Week 12

15 - 21 June:
Psalms 58 - 63, 1 Kings, Philemon, 2 Corinthians, Proverbs 14

15 June
1 Kings 1 - 3Philemon
16 June
1 Kings 4 - 62 Cor 1 - 2
17 June
1 Kings 7 - 82 Cor 3 - 4
18 June
1 Kings 9 - 122 Cor 5 - 6
19 June
1 Kings 13 - 162 Cor 7 - 8
20 June
Ps 621 Kings 17 - 20.21 2 Cor 9.1 - 11.6
21 June
1 Kings 20.22 - 22.532 Cor 11.7 - 13.13


Psalm 58 starts from the lack of justice on earth, but ends in the hope that God will ultimately judge everyone, and in him will justice be found.
Psalm 59 is a prayer for deliverance from enemies, and appeals to the Lord in trust.
Psalm 60 is a corporate prayer for help following disaster caused by the Lord's judgement.
Psalm 61 is an individual prayer for help, in which petitions are balanced with assertions of confidence in God and praise of him.
Psalm 62 is a declaration of trust in God, a psalm of commitment.
Psalm 63 was used by the early church in morning worship, telling of how the psalmist found God in the sanctuary.

1 Kings

Like 1 and 2 Samuel, 1 and 2 Kings are a more recent subdivision of what was originally a single book. The narrative of Kings takes from the hey-day of the united monarchy, under Solomon, to the loss of the northern kingdom, and then the loss of the southern kingdom.
Kings is the final part of what is known as the Deuteronomistic History, which includes Deuteronomy, Joshua, Judges and Samuel also. This took its final form in the years following the defeat of Judah by the Babylonians, in which many of the ruling class was exiled in Babylon. The temple was a ruin, the land was depopulated, and there was serious destruction of social, political and physical institutions. We will hear much more of this when we read Jeremiah and Ezekiel.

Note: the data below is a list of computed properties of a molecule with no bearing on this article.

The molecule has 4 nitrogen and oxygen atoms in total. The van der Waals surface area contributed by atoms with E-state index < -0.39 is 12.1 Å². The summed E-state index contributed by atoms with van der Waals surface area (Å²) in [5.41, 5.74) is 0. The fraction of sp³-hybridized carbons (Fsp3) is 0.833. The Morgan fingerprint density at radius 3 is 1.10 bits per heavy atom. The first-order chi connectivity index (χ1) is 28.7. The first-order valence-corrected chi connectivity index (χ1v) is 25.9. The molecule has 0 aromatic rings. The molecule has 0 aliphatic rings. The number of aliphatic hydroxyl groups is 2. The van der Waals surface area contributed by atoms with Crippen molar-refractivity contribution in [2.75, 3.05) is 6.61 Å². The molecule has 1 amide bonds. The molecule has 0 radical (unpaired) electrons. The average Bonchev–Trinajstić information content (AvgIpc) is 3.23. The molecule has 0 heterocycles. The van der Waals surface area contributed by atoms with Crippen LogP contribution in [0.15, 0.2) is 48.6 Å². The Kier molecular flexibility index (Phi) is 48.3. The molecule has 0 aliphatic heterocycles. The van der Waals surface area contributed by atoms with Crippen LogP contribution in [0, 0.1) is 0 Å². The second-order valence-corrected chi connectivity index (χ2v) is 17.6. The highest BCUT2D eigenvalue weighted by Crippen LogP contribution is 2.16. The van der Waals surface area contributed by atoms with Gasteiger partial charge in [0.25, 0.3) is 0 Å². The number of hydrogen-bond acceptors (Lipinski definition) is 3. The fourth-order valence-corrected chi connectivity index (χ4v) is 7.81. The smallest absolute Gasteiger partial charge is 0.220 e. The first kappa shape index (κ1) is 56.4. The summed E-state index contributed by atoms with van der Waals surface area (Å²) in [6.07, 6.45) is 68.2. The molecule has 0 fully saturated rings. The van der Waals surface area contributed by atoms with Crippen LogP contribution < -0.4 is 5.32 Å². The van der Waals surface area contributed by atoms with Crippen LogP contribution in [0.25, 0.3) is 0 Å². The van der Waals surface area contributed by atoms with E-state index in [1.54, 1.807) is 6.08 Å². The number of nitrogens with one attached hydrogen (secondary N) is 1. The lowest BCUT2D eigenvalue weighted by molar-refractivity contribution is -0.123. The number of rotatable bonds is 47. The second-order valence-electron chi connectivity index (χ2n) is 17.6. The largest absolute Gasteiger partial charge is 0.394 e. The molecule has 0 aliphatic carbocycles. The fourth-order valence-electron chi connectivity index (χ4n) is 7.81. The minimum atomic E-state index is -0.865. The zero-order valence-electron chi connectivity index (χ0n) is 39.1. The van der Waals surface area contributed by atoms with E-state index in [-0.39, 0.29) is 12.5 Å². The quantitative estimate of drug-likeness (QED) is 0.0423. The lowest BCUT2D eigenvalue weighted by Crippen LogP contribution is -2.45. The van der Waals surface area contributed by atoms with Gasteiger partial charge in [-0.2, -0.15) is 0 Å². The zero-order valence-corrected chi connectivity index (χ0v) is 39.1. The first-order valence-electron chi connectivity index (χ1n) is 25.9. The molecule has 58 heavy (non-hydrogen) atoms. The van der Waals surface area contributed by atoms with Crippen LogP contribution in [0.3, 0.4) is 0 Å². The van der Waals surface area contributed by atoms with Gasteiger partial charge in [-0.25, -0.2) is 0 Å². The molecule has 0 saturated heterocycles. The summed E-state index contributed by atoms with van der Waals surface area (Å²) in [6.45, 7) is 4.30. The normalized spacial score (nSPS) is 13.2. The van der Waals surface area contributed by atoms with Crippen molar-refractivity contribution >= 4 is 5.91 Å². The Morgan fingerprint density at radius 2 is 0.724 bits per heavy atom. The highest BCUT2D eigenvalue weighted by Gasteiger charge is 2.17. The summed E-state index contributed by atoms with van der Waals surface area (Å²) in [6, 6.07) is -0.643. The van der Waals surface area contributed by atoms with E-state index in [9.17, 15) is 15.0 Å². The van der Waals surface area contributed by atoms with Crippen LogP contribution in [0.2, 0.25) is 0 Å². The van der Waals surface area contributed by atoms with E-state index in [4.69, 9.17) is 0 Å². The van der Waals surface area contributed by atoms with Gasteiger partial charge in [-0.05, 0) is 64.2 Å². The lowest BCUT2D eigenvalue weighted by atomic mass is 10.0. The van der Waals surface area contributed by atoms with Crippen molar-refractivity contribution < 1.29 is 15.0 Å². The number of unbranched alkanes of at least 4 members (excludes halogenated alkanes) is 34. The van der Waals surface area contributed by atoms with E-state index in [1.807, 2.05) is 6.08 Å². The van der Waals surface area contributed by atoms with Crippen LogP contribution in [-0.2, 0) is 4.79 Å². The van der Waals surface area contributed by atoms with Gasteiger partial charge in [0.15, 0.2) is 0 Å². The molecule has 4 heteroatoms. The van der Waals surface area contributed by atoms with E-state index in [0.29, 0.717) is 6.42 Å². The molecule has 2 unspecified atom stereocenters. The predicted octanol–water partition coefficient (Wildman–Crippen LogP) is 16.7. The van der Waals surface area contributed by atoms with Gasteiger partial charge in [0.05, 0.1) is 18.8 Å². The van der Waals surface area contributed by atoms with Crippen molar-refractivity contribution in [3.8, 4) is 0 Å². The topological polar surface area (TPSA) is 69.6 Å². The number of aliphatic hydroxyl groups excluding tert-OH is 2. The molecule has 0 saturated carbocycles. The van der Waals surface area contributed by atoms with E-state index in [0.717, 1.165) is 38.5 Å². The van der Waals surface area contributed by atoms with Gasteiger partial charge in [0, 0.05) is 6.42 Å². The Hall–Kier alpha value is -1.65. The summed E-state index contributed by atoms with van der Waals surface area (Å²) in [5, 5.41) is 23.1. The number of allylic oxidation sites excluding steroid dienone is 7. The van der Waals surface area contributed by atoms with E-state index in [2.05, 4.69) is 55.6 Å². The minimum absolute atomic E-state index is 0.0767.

Again like Samuel, isn't really history as we would expect it to be written today. It contains legends, miracle stories, folktales and fiction, as well as a narrative of historical events. It draws moral conclusions from these, shifting from a human perspective to the divine and back again. We therefore need to read it as preaching rather than as history. Its focus is on transforming the lives of the readers, which includes us, by examining the consequences of obeying or disobeying God.
Kings engages with the question of what it means for Israel and her relationship with Yahweh for this terrible event to have happened. The narrative explains how this relationship was stretched further and further, until finally it reached breaking point.
1 Kings takes the story on from Solomon succeeding his father David, to be king of both the southern kingdom of Judah and the northern kingdom of Israel. After his death, power struggles led to the separation of the northern and southern monarchies, and both are described from the perspective of how well they did (not) keep to Yahweh's law.
I Kings also introduces us to the prophet Elijah, a powerful advocate for Yahweh, and capable of challenging kings and the prophets of Baal.


This is a short personal note from Paul to a friend. The story is that a slave, Onesimus, had run away from his owner, a Christian called Philemon, and sought refuge with Paul and his companions. This letter asks Philemon to receive Onesimus back as a free man, forgiving him any offence, with Paul standing guarantor for any losses to Philemon.

2 Corinthians

By the time Paul wrote this letter to the Corinthians, he had been involved with them for some years. There is evidence in 1 Corinthians that he had already written to them at that point, although that letter is lost to us. In 2 Corinthians (2.3), we read of an angry letter he sent them after 1 Corinthians, and before our current 2 Corinthians, which is also lost to us. Indeed, our 2 Corinthians may well be an amalgam of more than one letter.
2 Corinthians, whether written at different times or not, gives us a picture of a church in trouble. It gives us a vivid picture of Paul, the pastoral leader, and it applies to us all, whatever our role in our church today - for we all have pastoral responsibility for one another.

Proverbs 14

This continues the opposition of wisdom and folly.

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